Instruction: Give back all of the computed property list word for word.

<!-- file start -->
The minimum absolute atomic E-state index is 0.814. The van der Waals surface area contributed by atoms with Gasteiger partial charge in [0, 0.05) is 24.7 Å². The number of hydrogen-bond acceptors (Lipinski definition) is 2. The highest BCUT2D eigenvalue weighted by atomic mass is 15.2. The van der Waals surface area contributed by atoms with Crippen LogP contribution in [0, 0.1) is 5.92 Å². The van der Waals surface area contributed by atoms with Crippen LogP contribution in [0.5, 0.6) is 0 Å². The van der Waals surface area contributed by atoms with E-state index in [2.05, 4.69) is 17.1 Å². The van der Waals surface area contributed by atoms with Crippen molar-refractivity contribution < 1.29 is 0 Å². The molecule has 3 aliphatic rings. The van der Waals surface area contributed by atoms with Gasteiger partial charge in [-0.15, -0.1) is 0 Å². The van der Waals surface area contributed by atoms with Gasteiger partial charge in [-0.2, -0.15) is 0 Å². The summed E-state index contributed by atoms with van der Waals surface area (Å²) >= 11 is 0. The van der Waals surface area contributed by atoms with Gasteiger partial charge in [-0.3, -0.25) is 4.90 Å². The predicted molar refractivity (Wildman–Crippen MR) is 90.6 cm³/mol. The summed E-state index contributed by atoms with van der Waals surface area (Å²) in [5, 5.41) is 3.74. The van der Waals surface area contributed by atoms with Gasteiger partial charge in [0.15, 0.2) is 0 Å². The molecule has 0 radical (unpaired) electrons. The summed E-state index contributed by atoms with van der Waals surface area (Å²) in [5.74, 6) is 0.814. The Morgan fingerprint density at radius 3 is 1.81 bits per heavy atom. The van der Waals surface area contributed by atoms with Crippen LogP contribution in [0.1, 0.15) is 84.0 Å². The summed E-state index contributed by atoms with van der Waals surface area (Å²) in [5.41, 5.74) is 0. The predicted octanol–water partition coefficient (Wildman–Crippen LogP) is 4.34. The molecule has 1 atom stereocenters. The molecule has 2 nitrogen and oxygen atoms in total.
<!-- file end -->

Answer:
The minimum absolute atomic E-state index is 0.814. The van der Waals surface area contributed by atoms with Gasteiger partial charge in [0, 0.05) is 24.7 Å². The number of hydrogen-bond acceptors (Lipinski definition) is 2. The highest BCUT2D eigenvalue weighted by atomic mass is 15.2. The van der Waals surface area contributed by atoms with Crippen LogP contribution in [0, 0.1) is 5.92 Å². The van der Waals surface area contributed by atoms with Crippen LogP contribution in [0.5, 0.6) is 0 Å². The van der Waals surface area contributed by atoms with E-state index in [2.05, 4.69) is 17.1 Å². The van der Waals surface area contributed by atoms with Crippen molar-refractivity contribution < 1.29 is 0 Å². The molecule has 3 aliphatic rings. The van der Waals surface area contributed by atoms with Gasteiger partial charge in [-0.15, -0.1) is 0 Å². The van der Waals surface area contributed by atoms with Gasteiger partial charge in [-0.2, -0.15) is 0 Å². The summed E-state index contributed by atoms with van der Waals surface area (Å²) >= 11 is 0. The van der Waals surface area contributed by atoms with Gasteiger partial charge in [-0.3, -0.25) is 4.90 Å². The predicted molar refractivity (Wildman–Crippen MR) is 90.6 cm³/mol. The summed E-state index contributed by atoms with van der Waals surface area (Å²) in [5, 5.41) is 3.74. The van der Waals surface area contributed by atoms with Gasteiger partial charge in [0.15, 0.2) is 0 Å². The molecule has 0 radical (unpaired) electrons. The summed E-state index contributed by atoms with van der Waals surface area (Å²) in [5.74, 6) is 0.814. The Morgan fingerprint density at radius 3 is 1.81 bits per heavy atom. The van der Waals surface area contributed by atoms with Crippen LogP contribution in [0.1, 0.15) is 84.0 Å². The summed E-state index contributed by atoms with van der Waals surface area (Å²) in [5.41, 5.74) is 0. The predicted octanol–water partition coefficient (Wildman–Crippen LogP) is 4.34. The molecule has 1 atom stereocenters. The molecule has 2 nitrogen and oxygen atoms in total.